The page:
Saturday, March 5, 2011

The Jewish Cemetery (Židovský hřbitov), Hluboka, Czech Republic

In our continuing visits to Jewish Cemeteries (Židovský hřbitov) of the Czech Republic with our colleague Lynn, we offer another set of landscape views: this one tucked beneath the Castle Hill in Hluboka (just a few km away from us).
Of all the cemeteries we have seen to date, this was the first one with the gates unlocked and ajar!

 Most do not have much, if any, signage. This one in Czech, English and German explains a bit about the history:
Once inside the gate, some of the old stones are still present, although most were broken off during the Nazi occupation and had to be righted again later. On the right-hand side, however, are all newer stones which means that all of them were destroyed by the Nazis. It is a sad, quiet place here.....even somewhat eerie in feeling.
Here are a few views of some of the old stones, many dating back to the 1700s and 1800s.

You can see that only a few of the old stones remain but it is a wonder that any do. Here a colorful mixture of stone markers.
This one, for Josef Menzel, is dated 1883 and another date for 1880.

Many of the stones in this grouping are damaged, either by recent vandals or from years ago. Regardless,  the sharp edges jar our senses.
Now, interestingly enough, some of these had tags around the stone....string tied with a piece of blue material. Each one had a number on them. We figure most likely someone is mapping the cemetery for the grave locations.
Mark holds a couple of the tags:
As with so many other Jewish cemeteries we have visited, this one is lined with oak trees within the walls and, again, numerous mature specimens of ivy, Hedera helix, climbing the trees. The color green is everywhere even in the depths of winter. Green and chartreuse lichen grace the stones and the base of the tree trunks.
Here, a small black bird scratches looking for bugs beneath the bases of the huge oak trees festooned with green lichens. This bird was extremely tame....we walked right up to it and it did not fly away! We watched it for several minutes.
The old walls seem greyed and sadly quiet while across the street the local Benzina (petrol or gas) station is bustling with activity. Numerous cars and trucks roar past on the road or stop at the Benzina. No one looks over's like nothing exists.

Our friend Lynn takes here photos of the station and our red Skoda. Someday everyone will get to see her images when she opens her shows on the Czech Jewish cemeteries. We can hardly wait!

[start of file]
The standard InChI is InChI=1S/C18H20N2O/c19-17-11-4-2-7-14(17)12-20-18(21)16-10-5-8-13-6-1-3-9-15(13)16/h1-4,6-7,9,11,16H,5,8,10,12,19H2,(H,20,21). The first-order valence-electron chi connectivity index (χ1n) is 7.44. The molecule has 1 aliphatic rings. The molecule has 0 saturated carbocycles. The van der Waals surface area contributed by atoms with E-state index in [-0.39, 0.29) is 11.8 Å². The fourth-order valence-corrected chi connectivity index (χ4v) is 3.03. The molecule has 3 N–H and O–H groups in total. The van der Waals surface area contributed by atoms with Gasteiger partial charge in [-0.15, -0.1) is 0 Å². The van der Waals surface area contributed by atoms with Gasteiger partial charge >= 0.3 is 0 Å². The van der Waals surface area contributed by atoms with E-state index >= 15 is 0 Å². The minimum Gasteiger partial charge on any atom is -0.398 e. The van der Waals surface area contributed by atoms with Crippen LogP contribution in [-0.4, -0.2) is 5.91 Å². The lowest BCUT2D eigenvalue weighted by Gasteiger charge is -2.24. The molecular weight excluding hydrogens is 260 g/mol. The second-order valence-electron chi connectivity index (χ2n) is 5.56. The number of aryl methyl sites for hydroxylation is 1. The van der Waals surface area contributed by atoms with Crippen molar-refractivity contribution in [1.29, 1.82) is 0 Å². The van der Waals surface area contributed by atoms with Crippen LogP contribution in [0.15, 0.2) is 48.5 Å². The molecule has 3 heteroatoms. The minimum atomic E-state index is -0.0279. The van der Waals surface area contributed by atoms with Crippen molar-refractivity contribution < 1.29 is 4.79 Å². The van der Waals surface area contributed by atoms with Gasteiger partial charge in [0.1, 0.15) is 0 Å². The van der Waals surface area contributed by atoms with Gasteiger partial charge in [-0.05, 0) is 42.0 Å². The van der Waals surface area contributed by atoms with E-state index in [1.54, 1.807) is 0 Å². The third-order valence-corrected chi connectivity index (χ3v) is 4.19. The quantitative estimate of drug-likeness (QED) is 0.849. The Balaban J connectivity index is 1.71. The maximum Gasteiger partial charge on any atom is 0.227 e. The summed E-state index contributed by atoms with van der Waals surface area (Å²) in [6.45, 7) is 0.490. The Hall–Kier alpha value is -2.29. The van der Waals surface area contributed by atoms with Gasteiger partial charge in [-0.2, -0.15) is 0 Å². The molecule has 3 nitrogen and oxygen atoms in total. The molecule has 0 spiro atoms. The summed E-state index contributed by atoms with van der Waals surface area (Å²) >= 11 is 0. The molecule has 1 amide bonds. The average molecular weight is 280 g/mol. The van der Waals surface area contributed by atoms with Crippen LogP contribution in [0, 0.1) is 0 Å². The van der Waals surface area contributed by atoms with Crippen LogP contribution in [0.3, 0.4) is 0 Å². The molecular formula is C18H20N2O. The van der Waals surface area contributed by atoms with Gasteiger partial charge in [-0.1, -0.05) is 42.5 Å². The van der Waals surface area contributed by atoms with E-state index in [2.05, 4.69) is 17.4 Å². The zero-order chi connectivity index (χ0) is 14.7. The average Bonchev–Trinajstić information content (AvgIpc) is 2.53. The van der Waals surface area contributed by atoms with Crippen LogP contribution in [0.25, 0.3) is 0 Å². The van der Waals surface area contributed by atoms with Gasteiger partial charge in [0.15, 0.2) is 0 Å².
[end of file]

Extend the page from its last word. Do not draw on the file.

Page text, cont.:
We are surprised to see several wrought iron grave markers which bear the Rzmberk seal (the rose). As we had suspected, some members of the Rzmberk family must have had Jewish connections.
Neil, sporting his hat from his home town's store, Dan & Whits, of Norwich Vermont (USA) wants to look at the numerous stones graced with the juvenile (immature) growth of ivy.
Some markers are completely covered with ivy while others stand starkly against the cloudy sky completely without it.
This one is artfully covered with drapes of ivy...keeping the mystery of the unknown stories of the many people buried here just that:  most of it hidden and unknown.
These two are completely green and living forms. From death to rebirth; a newness and richness arises.
Occasionally we see a stone carefully placed on top of a grave marker, carefully balanced in time. This is a common Jewish tradition of a more permanent remembrance from the living. They outlive fresh flowers and certainly speak so much more than plastic ones.
Behind the cemetery, a road leads around the adjacent historic Fish Pond where many people walk or bike by in complete silence. 
We see their heads bobbing above the cemetery wall when we're inside.
Here are a few pictures of the frozen historic Fish Pond this wintery day. The naked oak branches seem to scrub the ice clear of snows.

To the north of the cemetery, a vast empty space exists with only some moss and lichen-covered oak trees sprout. This most likely is the extra space for cemetery expansion or....perhaps, it was an older section of the cemetery that has now completely disappeared?

It is a most interesting place to visit, this Jewish Cemetery or Židovský hřbitov. We leave, immensely touched and changed forever by the common threads of green, old and new, things here, others forgotten. May we all grasp the threads of remembrance for in here we find the pulse of life eternal.
Disclaimer: This blog is not an official University of Minnesota or Fulbright Program blog. The views expressed are my own and not those of the Fulbright Program, the U.S. Department of State or any of its partner organizations, or the University of Minnesota.

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